Stanislaus County's largest charitable food wholesaler closed its warehouse seven weeks ago, when its Riverbank landlord nearly doubled the rent.
To keep feeding Stanislaus County's hungry poor, more than 50 Second Harvest Food Bank customers, mostly churches with food pantries, have been driving to its Manteca headquarters.
Many are praying that Second Harvest can find another location closer to home.
"With fuel prices, it's hard" driving to San Joaquin County, said Bruce Shuttera of Ninevah Outreach, Calvary Temple Worship Center's food ministry, which distributes about 1,200 food bags each week at the church and in three parks. Second Harvest is the church's main food source.
Second Harvest is the nation's largest charitable hunger-relief organization. Its San Joaquin-Stanislaus facility feeds 130,000 people, distributing about 1.5 million pounds of food yearly in Stanislaus County alone.
Losing the Riverbank warehouse also means losing a monthly check from the United Way of Stanislaus. Its partner-agency policy requires that funding recipients be located in the county.
United Way board members discussed the rules at monthly meetings in February and March and expect to again in April, United Way President Tom Ciccarelli said in an e-mail. His office is holding Second Harvest's February and March checks, he said.
They amount to about $1,100 each, said Paul Rengh, chief executive officer of Second Harvest. The organization relies on support from private companies and federal grants administered by cities for its $1.3 million annual budget.
"In the nonprofit world, every dollar is important," Rengh said. Ciccarelli said United Way is "committed to assist them in any way we can to locate a new site in Stanislaus County."
Rent nearly doubled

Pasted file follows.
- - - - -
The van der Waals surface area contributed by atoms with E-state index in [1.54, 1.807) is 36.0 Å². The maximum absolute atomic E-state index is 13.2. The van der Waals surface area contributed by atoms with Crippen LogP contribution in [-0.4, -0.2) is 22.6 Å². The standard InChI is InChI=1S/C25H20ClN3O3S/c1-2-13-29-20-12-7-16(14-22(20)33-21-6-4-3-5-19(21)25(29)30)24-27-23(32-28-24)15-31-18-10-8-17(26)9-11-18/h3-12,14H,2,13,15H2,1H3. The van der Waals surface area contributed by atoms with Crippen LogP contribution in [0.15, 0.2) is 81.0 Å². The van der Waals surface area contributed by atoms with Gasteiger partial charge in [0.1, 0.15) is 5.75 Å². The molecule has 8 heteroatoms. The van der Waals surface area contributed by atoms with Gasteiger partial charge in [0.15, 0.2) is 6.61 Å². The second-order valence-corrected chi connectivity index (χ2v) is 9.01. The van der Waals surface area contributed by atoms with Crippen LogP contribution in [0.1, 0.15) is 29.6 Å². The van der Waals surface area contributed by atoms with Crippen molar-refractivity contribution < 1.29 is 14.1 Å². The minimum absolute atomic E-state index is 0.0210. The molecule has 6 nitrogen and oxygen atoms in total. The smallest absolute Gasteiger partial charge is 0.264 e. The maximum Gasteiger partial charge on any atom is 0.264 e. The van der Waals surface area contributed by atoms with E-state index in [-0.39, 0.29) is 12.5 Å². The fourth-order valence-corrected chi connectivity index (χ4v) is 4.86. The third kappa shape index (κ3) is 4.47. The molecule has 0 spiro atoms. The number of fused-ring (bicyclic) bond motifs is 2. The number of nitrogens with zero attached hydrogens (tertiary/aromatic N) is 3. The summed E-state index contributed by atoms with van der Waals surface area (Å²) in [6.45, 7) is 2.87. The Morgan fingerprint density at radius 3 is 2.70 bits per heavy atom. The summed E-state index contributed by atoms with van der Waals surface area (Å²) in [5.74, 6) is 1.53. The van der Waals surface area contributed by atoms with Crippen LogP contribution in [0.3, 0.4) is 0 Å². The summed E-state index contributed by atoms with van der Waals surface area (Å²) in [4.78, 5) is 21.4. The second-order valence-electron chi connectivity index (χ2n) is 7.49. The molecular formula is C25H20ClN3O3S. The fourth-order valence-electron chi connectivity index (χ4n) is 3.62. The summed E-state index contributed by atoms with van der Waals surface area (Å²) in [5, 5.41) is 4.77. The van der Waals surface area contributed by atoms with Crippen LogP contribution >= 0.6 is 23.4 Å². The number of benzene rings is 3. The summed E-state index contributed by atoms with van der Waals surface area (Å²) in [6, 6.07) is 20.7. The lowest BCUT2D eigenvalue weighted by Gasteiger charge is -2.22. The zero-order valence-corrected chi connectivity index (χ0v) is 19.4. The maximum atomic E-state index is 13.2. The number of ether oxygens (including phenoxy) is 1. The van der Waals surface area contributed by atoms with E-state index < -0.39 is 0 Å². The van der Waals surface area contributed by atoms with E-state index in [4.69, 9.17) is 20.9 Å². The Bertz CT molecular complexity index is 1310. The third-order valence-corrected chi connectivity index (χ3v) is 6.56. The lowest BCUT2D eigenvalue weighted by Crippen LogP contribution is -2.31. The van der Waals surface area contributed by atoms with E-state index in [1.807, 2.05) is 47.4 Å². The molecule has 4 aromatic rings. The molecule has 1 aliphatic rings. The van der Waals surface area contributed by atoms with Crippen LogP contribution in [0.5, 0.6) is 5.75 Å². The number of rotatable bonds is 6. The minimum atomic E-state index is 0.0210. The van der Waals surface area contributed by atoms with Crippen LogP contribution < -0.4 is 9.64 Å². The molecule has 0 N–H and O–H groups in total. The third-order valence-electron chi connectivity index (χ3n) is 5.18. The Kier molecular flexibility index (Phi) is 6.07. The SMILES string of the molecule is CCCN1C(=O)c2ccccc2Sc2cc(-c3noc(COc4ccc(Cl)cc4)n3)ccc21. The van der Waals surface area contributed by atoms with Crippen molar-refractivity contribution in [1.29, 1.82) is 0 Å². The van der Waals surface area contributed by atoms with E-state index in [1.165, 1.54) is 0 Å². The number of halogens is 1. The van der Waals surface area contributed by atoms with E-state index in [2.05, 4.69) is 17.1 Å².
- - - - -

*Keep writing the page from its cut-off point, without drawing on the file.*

A kindhearted Riverbank property owner provided a 10,000-square-foot warehouse for two years without charging rent when Stanislaus County Food Bank got its start under Jerry and Susan Quillen in 1994. Manteca-based Second Harvest acquired the food bank five years later.
The current landlord notified Rengh in December that the rent would increase from $32,000 to $60,000 per year, he said.
"He's free to charge whatever he thinks the market will bear," Rengh said. "There is no ill will on our part. But I don't know any business that could absorb that."
The Manteca headquarters absorbed the inventory. Stanislaus County customers drove the extra miles to pick up 78,659 pounds of food in February. That's a few thousand pounds short of what the Riverbank warehouse would unload, Rengh said, but still a substantial amount.
"The food is still getting there," Rengh said. "We certainly remain committed to those most at risk in Stanislaus County; that will never change."
Jerry Quillen, pastor at Victory Life Center, still relies on the food bank he started 14 years ago to supply his Modesto Love Center food ministry on the border of Modesto and Ceres. His trucks picked up 5,300 pounds of food in February.
"I would love to see (Second Harvest) back here," he said. "That's why we started the food bank in Stanislaus County in the first place -- we didn't have one here and felt there was a need."
Second Harvest seeks below-market rent for a warehouse of about 10,000 square feet with a sealed floor, sound walls and adequate space for tractor-trailer parking.
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Bee staff writer Garth Stapley can be reached at firstname.lastname@example.org or 578-2390.